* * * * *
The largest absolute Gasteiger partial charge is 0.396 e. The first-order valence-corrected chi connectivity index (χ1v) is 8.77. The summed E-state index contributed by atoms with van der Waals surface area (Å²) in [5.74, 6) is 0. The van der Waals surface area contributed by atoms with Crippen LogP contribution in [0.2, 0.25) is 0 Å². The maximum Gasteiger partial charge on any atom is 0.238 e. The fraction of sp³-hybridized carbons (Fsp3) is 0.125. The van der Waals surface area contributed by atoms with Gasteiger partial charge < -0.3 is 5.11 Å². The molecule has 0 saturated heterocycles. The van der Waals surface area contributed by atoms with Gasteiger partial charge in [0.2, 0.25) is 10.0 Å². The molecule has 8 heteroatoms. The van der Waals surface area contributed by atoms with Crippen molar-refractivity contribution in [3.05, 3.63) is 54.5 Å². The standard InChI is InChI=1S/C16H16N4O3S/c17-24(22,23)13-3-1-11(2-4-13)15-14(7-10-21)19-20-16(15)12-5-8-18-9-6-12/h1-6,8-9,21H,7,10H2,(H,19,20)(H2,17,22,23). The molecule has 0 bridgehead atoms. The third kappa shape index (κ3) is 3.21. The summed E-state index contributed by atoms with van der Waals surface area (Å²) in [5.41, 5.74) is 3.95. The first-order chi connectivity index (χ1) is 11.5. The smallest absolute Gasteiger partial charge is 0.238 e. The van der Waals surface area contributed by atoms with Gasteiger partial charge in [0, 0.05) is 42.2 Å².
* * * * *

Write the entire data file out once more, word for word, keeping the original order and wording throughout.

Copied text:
The largest absolute Gasteiger partial charge is 0.396 e. The first-order valence-corrected chi connectivity index (χ1v) is 8.77. The summed E-state index contributed by atoms with van der Waals surface area (Å²) in [5.74, 6) is 0. The van der Waals surface area contributed by atoms with Crippen LogP contribution in [0.2, 0.25) is 0 Å². The maximum Gasteiger partial charge on any atom is 0.238 e. The fraction of sp³-hybridized carbons (Fsp3) is 0.125. The van der Waals surface area contributed by atoms with Gasteiger partial charge < -0.3 is 5.11 Å². The molecule has 0 saturated heterocycles. The van der Waals surface area contributed by atoms with Gasteiger partial charge in [0.2, 0.25) is 10.0 Å². The molecule has 8 heteroatoms. The van der Waals surface area contributed by atoms with Crippen molar-refractivity contribution in [3.05, 3.63) is 54.5 Å². The standard InChI is InChI=1S/C16H16N4O3S/c17-24(22,23)13-3-1-11(2-4-13)15-14(7-10-21)19-20-16(15)12-5-8-18-9-6-12/h1-6,8-9,21H,7,10H2,(H,19,20)(H2,17,22,23). The molecule has 0 bridgehead atoms. The third kappa shape index (κ3) is 3.21. The summed E-state index contributed by atoms with van der Waals surface area (Å²) in [5.41, 5.74) is 3.95. The first-order chi connectivity index (χ1) is 11.5. The smallest absolute Gasteiger partial charge is 0.238 e. The van der Waals surface area contributed by atoms with Gasteiger partial charge in [0, 0.05) is 42.2 Å².